|Publication number||US7903388 B2|
|Application number||US 11/947,141|
|Publication date||Mar 8, 2011|
|Filing date||Nov 29, 2007|
|Priority date||Nov 29, 2007|
|Also published as||US20090141428, WO2009073084A1|
|Publication number||11947141, 947141, US 7903388 B2, US 7903388B2, US-B2-7903388, US7903388 B2, US7903388B2|
|Inventors||Todd Michael Roswech, Todd P. St. Clair|
|Original Assignee||Corning Incorporated|
|Export Citation||BiBTeX, EndNote, RefMan|
|Patent Citations (12), Referenced by (2), Classifications (12), Legal Events (2)|
|External Links: USPTO, USPTO Assignment, Espacenet|
1. Field of the Invention
The present invention relates generally to an electrical isolator and more particularly to an electrical isolator for electrodes in a capacitive device useful for electric double layer capacitors and/or for capacitive deionization.
2. Technical Background
Capacitors, like batteries, store energy in the electrical field between a pair of oppositely charged conductive plates. Developed more than 250 years ago, capacitors are frequently used in electrical circuits as energy storage devices. In recent years, new families of capacitive devices have been developed which are based on charge separation of ions in solution and the formation of electrical double layers.
An electric double layer capacitor (EDLC) is an example of a capacitor that typically contains porous carbon electrodes (separated via a porous separator), current collectors and an electrolyte solution. When electric potential is applied to an EDLC cell, ionic current flows due to the attraction of anions to the positive electrode and cations to the negative electrode. Electric charge is stored in the electric double layer (EDL) formed along the interface between each polarized electrode and the electrolyte solution.
EDLC designs vary depending on application and can include, for example, standard jelly roll designs, prismatic designs, honeycomb designs, hybrid designs or other designs known in the art. The energy density and the specific power of an EDLC can be affected by the properties thereof, including the electrode and the electrolyte utilized. With respect to the electrode, high surface area carbons, carbon nanotubes, activated carbon and other forms of carbon and composites have been utilized in manufacturing such devices. Of these, carbon based electrodes are used in commercially available devices.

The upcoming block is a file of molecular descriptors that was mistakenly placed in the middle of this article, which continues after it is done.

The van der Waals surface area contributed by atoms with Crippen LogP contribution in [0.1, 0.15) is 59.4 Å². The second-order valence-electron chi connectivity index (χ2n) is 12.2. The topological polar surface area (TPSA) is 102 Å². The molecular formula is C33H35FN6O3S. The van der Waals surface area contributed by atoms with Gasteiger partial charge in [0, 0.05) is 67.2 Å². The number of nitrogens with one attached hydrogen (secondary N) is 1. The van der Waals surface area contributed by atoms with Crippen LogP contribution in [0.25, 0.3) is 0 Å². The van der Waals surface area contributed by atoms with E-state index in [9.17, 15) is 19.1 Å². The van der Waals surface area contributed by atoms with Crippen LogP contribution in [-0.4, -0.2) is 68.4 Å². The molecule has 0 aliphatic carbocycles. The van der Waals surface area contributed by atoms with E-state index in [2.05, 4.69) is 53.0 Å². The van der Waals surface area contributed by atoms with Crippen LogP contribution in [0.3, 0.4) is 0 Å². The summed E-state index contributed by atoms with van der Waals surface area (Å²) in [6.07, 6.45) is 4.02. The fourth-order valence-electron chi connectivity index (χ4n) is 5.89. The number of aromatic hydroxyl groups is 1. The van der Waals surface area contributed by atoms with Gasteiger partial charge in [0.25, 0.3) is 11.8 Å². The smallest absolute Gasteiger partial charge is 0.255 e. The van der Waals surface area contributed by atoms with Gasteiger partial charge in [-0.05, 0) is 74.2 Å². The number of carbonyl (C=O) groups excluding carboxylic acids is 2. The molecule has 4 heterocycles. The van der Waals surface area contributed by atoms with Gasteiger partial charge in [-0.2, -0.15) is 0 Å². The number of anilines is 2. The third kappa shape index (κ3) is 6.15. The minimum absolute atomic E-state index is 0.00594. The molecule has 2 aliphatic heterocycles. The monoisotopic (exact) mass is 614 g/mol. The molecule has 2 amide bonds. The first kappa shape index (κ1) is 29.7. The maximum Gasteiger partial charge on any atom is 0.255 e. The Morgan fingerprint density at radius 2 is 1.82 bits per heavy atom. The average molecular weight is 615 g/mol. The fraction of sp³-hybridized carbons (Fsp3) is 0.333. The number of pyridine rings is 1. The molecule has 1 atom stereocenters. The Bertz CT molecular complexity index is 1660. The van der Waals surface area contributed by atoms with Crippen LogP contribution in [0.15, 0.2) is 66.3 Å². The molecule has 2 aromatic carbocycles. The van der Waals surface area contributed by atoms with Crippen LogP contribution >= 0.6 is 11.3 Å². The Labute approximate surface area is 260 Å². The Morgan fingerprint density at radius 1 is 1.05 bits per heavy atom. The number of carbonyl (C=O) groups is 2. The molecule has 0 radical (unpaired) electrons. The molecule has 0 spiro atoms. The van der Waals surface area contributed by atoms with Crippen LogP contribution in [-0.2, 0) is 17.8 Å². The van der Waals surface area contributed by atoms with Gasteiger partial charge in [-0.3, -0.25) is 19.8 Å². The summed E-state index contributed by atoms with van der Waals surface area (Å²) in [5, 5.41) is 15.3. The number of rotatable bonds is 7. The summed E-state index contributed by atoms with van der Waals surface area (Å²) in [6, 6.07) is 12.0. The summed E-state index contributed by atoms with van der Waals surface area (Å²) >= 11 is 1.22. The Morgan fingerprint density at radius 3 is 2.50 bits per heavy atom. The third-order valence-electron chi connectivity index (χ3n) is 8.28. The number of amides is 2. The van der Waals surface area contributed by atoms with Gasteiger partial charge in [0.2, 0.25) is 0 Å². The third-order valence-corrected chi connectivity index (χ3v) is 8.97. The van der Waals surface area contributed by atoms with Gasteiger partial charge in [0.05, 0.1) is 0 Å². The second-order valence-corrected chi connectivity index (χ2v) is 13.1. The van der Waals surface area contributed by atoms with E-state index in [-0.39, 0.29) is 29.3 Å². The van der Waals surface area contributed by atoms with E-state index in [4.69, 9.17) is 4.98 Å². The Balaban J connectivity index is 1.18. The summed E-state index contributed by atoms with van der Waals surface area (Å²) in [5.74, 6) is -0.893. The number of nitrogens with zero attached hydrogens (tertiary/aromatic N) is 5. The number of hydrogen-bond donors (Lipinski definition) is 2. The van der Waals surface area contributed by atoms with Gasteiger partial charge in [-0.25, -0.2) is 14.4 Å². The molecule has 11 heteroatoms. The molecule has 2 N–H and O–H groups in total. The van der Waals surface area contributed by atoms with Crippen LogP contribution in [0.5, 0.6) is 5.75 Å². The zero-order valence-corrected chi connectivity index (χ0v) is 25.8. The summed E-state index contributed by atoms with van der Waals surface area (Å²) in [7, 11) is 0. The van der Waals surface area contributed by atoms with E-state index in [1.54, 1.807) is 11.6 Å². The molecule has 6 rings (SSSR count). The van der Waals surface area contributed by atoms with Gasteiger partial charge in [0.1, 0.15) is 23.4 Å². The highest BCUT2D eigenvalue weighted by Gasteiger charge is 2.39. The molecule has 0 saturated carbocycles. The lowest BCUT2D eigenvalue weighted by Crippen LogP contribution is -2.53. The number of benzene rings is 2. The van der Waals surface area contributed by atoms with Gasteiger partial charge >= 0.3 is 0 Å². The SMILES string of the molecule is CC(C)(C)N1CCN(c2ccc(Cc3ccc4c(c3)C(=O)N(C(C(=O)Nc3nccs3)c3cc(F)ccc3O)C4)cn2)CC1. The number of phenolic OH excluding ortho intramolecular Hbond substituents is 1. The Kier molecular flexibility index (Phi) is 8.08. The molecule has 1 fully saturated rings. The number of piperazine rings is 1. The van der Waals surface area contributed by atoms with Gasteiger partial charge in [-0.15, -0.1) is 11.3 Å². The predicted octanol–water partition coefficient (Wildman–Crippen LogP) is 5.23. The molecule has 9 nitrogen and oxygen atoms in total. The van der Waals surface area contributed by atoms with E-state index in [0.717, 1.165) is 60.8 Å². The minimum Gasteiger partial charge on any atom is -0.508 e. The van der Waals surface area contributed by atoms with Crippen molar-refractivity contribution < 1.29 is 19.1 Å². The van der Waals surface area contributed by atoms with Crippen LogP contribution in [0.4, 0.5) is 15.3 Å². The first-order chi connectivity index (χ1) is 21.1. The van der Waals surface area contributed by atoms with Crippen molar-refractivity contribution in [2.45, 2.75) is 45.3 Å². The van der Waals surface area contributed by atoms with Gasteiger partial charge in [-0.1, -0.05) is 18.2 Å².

Capacitive Deionization (CDI) is a promising deionization technology, for instance, for the purification of water. In this context, alternating positively and negatively charged electrodes are used to attract ions from a stream or bath of fluid. The ions form electric double layers on the surfaces of the electrodes, which are fabricated from some form of high surface area material, for example, a form of activated carbon. After interaction with the electrodes during the charging period, the fluid contains a lower overall ion content and is discharged. A volume of purge fluid is then introduced to the electrodes. The electrodes are then electrically discharged, thus releasing the trapped ions into the purge fluid. The purge fluid is then diverted into a waste stream and the process repeated.
Physically spacing electrodes from adjacent electrodes while electrically isolating those electrodes from current collectors in a stack configuration is a challenging aspect for EDLC and CDI applications. Discrete insulators and spacers are typically needed to electrically isolate the electrodes. Further, electrodes are delicate, thus mechanical stressing and straining of the electrodes should be minimized. Minimizing the deformations applied to the electrodes is difficult, especially while attempting to maximize the electrical and mechanical integrity of an electrical interconnect to the electrodes.